Michael Kruger’s Canon Revisited: Establishing the Origins and Authority of the New Testament Books (Crossway, 2012) is an important contribution to the ongoing issues biblical scholars face when considering what material should be counted as scripture by Christians. Having personally sat under his teaching, I can say that Kruger is a smart guy and his book is certainly worthy of attention. It is well written, accessible, and is probably the best hope Protestants have for grounding the canon outside the authoritative Church that defined it.
The book presents Kruger’s model as well as sifting through other methodologies from various segments of theological society. Kruger offers an explanation of each one, and then evaluates their strengths and weaknesses. A thorough book review would go through all of this material, but all I wish to do here is briefly comment on Kruger’s allegations concerning the “Roman Catholic Model” (a good evaluation of Protestant canon approaches in general can be found HERE).
I will follow the book’s content in the order Kruger presented it with some citations for support, but please note that because I read the Kindle version, I don’t have the page numbers.
Kruger’s basic thesis is that the biblical canon is “self-attesting.” This is not to be taken in the Calvinist sense of the Bible’s internal witness by the Holy Spirit (alone). Kruger incorporates elements that he finds the Bible itself requiring – hence, these criteria are biblically “self” attesting (see HERE). For Kruger, a book’s internal divine qualities, the Church’s corporate reception, and apostolic origin / association are all requirements for a book to be considered scripture. By combining these three criteria, Kruger hopes to avoid both circularity and subjectivism, while also paying tribute to the actual historical process of canonization.
In contrast to his “tri-fold” model, Kruger presents several competing “models” that attempt to explain / derive the canon following different means. Each of these is categorized by type: Community-Determined (e.g., Historical-Critical or Roman Catholic), Historically-Determined (Canon-within-Canon or Critera-of-Canonicity), and Self-Determined (Kruger’s model). The category choice for the “Roman Catholic Model” is, in a sense, Kruger’s first argument against it.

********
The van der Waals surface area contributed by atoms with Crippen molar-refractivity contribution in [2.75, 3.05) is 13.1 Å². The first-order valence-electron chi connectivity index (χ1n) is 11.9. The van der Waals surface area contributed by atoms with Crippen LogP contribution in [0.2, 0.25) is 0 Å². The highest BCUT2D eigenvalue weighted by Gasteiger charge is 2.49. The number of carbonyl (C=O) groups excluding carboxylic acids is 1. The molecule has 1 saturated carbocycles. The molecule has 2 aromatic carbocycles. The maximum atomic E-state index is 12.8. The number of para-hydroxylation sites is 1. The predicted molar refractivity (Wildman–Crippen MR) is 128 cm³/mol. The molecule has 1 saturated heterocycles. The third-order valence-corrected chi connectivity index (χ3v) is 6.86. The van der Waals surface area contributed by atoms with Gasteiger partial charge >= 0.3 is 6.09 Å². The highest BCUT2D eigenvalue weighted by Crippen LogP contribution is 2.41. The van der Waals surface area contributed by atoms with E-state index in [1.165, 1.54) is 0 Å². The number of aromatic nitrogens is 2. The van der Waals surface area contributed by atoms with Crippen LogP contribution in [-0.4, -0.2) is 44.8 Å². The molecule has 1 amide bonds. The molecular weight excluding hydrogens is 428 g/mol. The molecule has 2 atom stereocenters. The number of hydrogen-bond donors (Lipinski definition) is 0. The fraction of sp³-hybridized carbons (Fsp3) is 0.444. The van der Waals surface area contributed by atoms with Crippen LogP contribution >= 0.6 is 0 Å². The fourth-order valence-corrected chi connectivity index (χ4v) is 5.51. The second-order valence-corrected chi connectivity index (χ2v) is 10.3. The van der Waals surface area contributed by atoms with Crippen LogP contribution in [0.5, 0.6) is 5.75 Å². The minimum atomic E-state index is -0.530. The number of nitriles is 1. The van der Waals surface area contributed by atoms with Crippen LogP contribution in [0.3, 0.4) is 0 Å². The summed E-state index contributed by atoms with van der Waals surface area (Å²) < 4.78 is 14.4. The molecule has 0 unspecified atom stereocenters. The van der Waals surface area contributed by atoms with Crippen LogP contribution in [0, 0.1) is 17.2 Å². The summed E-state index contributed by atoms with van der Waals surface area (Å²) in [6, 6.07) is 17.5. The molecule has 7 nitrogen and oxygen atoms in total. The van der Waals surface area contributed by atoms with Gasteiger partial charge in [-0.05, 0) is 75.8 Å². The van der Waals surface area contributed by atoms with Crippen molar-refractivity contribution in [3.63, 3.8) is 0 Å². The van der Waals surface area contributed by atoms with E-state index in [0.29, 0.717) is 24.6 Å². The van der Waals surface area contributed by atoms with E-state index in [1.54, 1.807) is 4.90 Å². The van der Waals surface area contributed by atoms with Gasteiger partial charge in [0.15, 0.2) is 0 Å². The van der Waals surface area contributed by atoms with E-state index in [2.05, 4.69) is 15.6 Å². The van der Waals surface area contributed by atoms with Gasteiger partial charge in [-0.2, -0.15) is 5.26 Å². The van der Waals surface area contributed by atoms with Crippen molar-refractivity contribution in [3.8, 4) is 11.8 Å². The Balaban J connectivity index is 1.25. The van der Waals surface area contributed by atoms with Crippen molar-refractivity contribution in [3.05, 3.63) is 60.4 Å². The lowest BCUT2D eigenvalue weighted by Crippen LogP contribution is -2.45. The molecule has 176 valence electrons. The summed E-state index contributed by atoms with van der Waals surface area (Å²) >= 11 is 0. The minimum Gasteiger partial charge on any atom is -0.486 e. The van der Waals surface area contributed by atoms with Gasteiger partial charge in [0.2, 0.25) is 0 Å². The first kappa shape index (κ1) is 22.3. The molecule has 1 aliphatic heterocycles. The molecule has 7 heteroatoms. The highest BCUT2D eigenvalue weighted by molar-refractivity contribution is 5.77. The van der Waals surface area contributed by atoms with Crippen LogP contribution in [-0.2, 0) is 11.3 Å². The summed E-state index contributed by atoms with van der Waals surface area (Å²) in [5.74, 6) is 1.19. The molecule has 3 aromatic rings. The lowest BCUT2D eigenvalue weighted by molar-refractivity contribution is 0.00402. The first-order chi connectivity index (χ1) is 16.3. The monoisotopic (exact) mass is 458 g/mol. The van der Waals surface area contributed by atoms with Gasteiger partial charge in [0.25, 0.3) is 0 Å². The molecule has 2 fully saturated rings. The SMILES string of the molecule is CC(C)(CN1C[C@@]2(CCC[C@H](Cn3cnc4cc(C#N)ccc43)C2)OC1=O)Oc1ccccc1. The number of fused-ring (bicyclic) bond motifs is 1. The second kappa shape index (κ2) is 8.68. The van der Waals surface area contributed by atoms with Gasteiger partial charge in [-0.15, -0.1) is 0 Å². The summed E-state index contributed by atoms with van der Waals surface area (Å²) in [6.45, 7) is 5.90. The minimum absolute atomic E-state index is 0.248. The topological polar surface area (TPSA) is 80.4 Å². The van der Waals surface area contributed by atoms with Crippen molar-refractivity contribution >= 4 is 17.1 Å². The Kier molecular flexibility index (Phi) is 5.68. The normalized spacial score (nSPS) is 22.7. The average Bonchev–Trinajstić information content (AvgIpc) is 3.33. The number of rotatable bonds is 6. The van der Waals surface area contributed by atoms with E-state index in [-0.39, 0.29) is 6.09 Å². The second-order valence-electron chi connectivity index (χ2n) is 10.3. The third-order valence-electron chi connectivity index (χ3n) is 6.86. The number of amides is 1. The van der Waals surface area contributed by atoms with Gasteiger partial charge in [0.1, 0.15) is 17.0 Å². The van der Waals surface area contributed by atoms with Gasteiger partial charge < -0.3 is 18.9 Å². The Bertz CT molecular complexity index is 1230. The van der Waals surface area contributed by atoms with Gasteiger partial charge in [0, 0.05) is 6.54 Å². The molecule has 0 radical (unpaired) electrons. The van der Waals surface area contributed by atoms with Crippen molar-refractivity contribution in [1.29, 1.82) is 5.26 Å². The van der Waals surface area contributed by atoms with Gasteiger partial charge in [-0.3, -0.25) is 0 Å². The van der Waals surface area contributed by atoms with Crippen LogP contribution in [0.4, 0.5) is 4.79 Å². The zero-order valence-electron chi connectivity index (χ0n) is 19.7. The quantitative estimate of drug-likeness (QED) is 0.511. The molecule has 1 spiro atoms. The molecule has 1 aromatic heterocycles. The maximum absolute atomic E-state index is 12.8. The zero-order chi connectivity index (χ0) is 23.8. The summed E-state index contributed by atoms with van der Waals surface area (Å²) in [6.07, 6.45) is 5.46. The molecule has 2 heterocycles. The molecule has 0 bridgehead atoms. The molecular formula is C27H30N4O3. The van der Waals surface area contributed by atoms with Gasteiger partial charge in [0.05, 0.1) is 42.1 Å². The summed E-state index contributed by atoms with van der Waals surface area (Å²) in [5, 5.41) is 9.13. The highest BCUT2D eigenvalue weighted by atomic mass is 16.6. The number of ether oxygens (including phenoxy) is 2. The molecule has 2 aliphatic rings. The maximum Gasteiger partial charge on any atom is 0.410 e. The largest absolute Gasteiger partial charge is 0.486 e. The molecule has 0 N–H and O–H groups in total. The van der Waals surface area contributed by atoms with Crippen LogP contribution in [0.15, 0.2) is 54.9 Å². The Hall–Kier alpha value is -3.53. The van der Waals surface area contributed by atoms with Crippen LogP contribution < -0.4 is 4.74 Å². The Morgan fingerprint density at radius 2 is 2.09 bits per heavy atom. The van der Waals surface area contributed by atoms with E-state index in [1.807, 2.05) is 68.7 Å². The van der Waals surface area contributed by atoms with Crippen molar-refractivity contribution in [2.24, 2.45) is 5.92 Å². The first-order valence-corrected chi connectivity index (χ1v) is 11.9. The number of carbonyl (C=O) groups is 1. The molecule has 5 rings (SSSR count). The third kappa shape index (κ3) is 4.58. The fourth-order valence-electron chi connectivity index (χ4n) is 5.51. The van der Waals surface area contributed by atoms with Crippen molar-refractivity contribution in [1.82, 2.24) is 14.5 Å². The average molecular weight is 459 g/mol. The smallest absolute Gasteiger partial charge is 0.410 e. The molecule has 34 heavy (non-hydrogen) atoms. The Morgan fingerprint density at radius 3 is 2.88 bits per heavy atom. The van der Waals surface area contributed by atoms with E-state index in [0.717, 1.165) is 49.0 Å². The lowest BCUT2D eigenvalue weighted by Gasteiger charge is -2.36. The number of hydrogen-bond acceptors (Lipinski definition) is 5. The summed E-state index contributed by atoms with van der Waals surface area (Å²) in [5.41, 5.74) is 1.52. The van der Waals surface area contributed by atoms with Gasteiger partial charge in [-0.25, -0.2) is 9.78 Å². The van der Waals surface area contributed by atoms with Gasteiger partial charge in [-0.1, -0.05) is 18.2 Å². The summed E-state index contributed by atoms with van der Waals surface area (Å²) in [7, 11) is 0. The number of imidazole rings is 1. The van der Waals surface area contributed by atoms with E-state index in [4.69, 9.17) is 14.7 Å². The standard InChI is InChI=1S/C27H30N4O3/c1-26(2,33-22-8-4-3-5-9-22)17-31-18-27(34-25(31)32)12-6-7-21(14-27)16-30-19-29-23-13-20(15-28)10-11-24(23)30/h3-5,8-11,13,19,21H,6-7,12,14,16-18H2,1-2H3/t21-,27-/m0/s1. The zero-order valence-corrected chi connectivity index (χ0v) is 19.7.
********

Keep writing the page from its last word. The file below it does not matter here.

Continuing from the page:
Canon as Community-Determined
Kruger includes the Catholic view under what he calls the Community-Determined model in the chapter of the same title. The model is described as,
“view[ing] the canon as something that is, in some sense, established or constituted by the people – either individually or corporately – who have received these books as Scripture. Canonicity is not viewed as something inherent to any set of books, but as ‘something officially or authoritatively imposed upon certain literature.'”
Kruger begins his survey of the Community-Determined model by looking at the Historical-Critical approach which sees the canon as a fundamentally natural, human construct. Kruger evaluates this view and (rightly) finds it problematic. He then turns to the Catholic view which he says shares a common methodology. This smacks of well-poisoning. The Catholic view is not naturalistic and that it is based on more than merely a human construct. The fact that both views agree that the canon was in some sense determined by a community does not warrant such a comparison. Nor is the Catholic view that canonicity is “imposed” upon the writings (unless that term is being used in an unusual way). Perhaps, though, it is just another example of the problem caused by equivocating between “canonical” and “inspired.”